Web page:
GTCC grad Sierra Hairston perseveres against setbacks brought on by MS

Published on: June 13, 2022
GTCC graduate Sierra Hairston
GTCC graduate Sierra Hairston has become an MS activist, content creator, and volunteer.

Life has thrown many roadblocks in Sierra Hairston's direction, but with hard work and faith, she always figured out a way to roll right past them and maintain control of her life.

In the winter of 2016, this Guilford Technical Community College graduate began to fall down occasionally. First, she brushed it off, chalking it up to clumsiness.

A month later, the symptoms worsened for Hairston, who had recently finished graduate school and was working as a clinical social worker. In addition to the falls, she began to experience vertigo and a loss of coordination in her legs. Then the nightmare hit.

"One night in February, I walked up the steps and I couldn't get in the back door. I had to have my mom help me get in bed. She's a registered nurse and she did a little assessment of me. I couldn't feel my legs.

"I was so afraid. How could I go from walking normal, having a normal life, to not having control of my body? I always made sure I took care of myself. I stayed out of trouble. I didn't put alcohol or drugs in my body. When I didn't have control of my body, it was awful."

Hairston met with her doctor and then consulted a neurologist who ran a battery of tests and ordered an MRI. The results? "I had three lesions on my brain, one the size of a grapefruit."

She was diagnosed with Relapsing-Remitting Multiple Sclerosis. Her health quickly deteriorated after the diagnosis.

"I lost the ability to walk. I couldn't eat. I had a swallowing disorder. All I could eat was Ensure and soft fruit cups. My health care team, physical therapy, prayers, and support got me through it all," she said.

With an intensive regimen of treatment, plus lots of prayer and support, the three brain lesions, including the grapefruit-sized one, all but disappeared.

"I'm a spiritual person. One night after my injections, I prayed and said, ‘Tell me what I'm going to do.' Miraculously, when they gave me a second MRI in September, the lesions on the back of my brain were barely visible," Hairston said.

"My faith has gotten me through. I can't lie. I was very angry with God. How is it I got through school with no trouble? How is it I was struck down with this illness? The first year, I was very angry with God. Now my physical condition is really good. My MS is stable. I can work, can eat regularly. I have incorporated more exercise, but I still have good and bad days."

But what she knew as normal is gone from Hairston's life. She had to give up her career as a social worker. It was a dream job that started with two years of study at GTCC, then another two years at North Carolina A&T State University for a bachelor's degree, followed by two years of study at the University of North Carolina-Greensboro for a master's degree.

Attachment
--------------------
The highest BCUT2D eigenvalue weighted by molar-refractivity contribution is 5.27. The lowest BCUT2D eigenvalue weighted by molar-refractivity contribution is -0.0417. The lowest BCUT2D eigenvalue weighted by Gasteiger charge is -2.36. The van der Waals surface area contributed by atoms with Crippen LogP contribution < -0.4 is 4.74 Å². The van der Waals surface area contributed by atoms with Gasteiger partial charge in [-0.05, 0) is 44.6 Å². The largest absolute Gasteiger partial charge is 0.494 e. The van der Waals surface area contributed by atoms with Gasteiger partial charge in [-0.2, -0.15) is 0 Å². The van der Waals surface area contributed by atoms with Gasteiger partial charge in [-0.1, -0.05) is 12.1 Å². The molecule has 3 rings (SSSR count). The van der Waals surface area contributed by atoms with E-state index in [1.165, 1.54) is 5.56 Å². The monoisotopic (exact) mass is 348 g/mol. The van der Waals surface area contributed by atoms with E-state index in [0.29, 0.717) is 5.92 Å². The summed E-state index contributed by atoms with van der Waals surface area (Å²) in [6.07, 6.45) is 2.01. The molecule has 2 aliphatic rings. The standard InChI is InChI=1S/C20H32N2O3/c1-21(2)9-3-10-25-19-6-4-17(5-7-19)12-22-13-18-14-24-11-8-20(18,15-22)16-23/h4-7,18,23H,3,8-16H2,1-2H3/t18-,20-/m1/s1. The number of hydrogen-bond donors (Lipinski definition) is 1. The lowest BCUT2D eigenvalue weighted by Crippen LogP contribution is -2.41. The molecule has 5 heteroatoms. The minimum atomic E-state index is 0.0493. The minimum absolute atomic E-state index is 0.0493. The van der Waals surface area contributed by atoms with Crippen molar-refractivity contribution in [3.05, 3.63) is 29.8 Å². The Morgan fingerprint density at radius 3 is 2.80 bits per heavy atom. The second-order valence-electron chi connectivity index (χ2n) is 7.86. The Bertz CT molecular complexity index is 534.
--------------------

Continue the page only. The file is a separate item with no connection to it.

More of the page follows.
For two years, Hairston withdrew from the world and did very little. Her mom came to the rescue.

"My mom kept encouraging me, kept saying others are worse, and you are complaining. She kept telling me I needed to do something. She told me I should go back to GTCC and take some business courses."

It would be the second time that GTCC served as a compass of sorts for Hairston, helping her find direction.

The first time came just after Hairston graduated from high school in 2008. Most of her friends were headed off to four-year schools, and that's what Hairston had hoped to do with the social work career as her final goal. Her grades, though, would not allow her to make that move. GTCC was the next option.

"When I got to GTCC, I was so upset that I wasn't going off to school. The folks at GTCC were willing to set me down and tell me the importance of investing in my education now," Hairston said. "They helped me out so much at GTCC. I know I struggled really bad in math. I had to repeat several classes.

"Teachers were willing to sit down with me and help me. They urged me to get tutoring help. The adults in the classroom helped me focus more. They had families. They had kids, and they wanted to get it done. I stepped up my game to keep up with them."

Hairston felt right at home when she enrolled at GTCC a second time after the MS diagnosis.

"GTCC is the reason I have been so successful, and because I didn't get into the colleges I wanted to, I had to learn to work through it. When I got MS, I knew if I could do it then, I could do it now."

The 31-year-old Hairston has become an MS activist, content creator and volunteer with the goal to educate and motivate people with or without the disease by sharing her wellness journey. She has created her own YouTube channel where she says she can "reach out through the videos I put up to give advice how to cope with MS, to help show a caregiver how to take care of someone."

Hairston is taking her role as an MS activist a step further with the release of a biography later this year entitled, "Wait MS, Who Invited You To This Party?" It is a detailed look at the challenges of living with MS and how she developed resilience through adversity.

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